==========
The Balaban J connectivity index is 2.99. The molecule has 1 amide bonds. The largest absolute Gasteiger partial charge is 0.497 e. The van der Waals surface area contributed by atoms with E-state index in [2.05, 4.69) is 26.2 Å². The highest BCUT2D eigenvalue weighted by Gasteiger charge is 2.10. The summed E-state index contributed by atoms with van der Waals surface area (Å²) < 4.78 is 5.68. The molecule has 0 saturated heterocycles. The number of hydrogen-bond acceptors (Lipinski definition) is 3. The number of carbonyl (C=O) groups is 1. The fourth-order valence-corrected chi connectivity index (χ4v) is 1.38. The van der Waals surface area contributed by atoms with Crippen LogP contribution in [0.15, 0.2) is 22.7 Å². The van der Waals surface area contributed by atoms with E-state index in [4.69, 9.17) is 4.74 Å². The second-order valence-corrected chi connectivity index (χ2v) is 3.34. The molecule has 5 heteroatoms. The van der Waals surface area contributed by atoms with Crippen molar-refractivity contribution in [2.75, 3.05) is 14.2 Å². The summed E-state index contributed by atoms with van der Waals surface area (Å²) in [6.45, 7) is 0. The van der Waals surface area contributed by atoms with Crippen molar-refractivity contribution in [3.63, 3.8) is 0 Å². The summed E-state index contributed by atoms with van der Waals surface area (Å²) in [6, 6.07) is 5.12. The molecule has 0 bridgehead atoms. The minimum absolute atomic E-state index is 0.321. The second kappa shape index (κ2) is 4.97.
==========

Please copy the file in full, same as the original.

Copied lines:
The Balaban J connectivity index is 2.99. The molecule has 1 amide bonds. The largest absolute Gasteiger partial charge is 0.497 e. The van der Waals surface area contributed by atoms with E-state index in [2.05, 4.69) is 26.2 Å². The highest BCUT2D eigenvalue weighted by Gasteiger charge is 2.10. The summed E-state index contributed by atoms with van der Waals surface area (Å²) < 4.78 is 5.68. The molecule has 0 saturated heterocycles. The number of hydrogen-bond acceptors (Lipinski definition) is 3. The number of carbonyl (C=O) groups is 1. The fourth-order valence-corrected chi connectivity index (χ4v) is 1.38. The van der Waals surface area contributed by atoms with Crippen LogP contribution in [0.15, 0.2) is 22.7 Å². The van der Waals surface area contributed by atoms with E-state index in [4.69, 9.17) is 4.74 Å². The second-order valence-corrected chi connectivity index (χ2v) is 3.34. The molecule has 5 heteroatoms. The van der Waals surface area contributed by atoms with Crippen molar-refractivity contribution in [2.75, 3.05) is 14.2 Å². The summed E-state index contributed by atoms with van der Waals surface area (Å²) in [6.45, 7) is 0. The van der Waals surface area contributed by atoms with Crippen molar-refractivity contribution in [3.63, 3.8) is 0 Å². The summed E-state index contributed by atoms with van der Waals surface area (Å²) in [6, 6.07) is 5.12. The molecule has 0 bridgehead atoms. The minimum absolute atomic E-state index is 0.321. The second kappa shape index (κ2) is 4.97.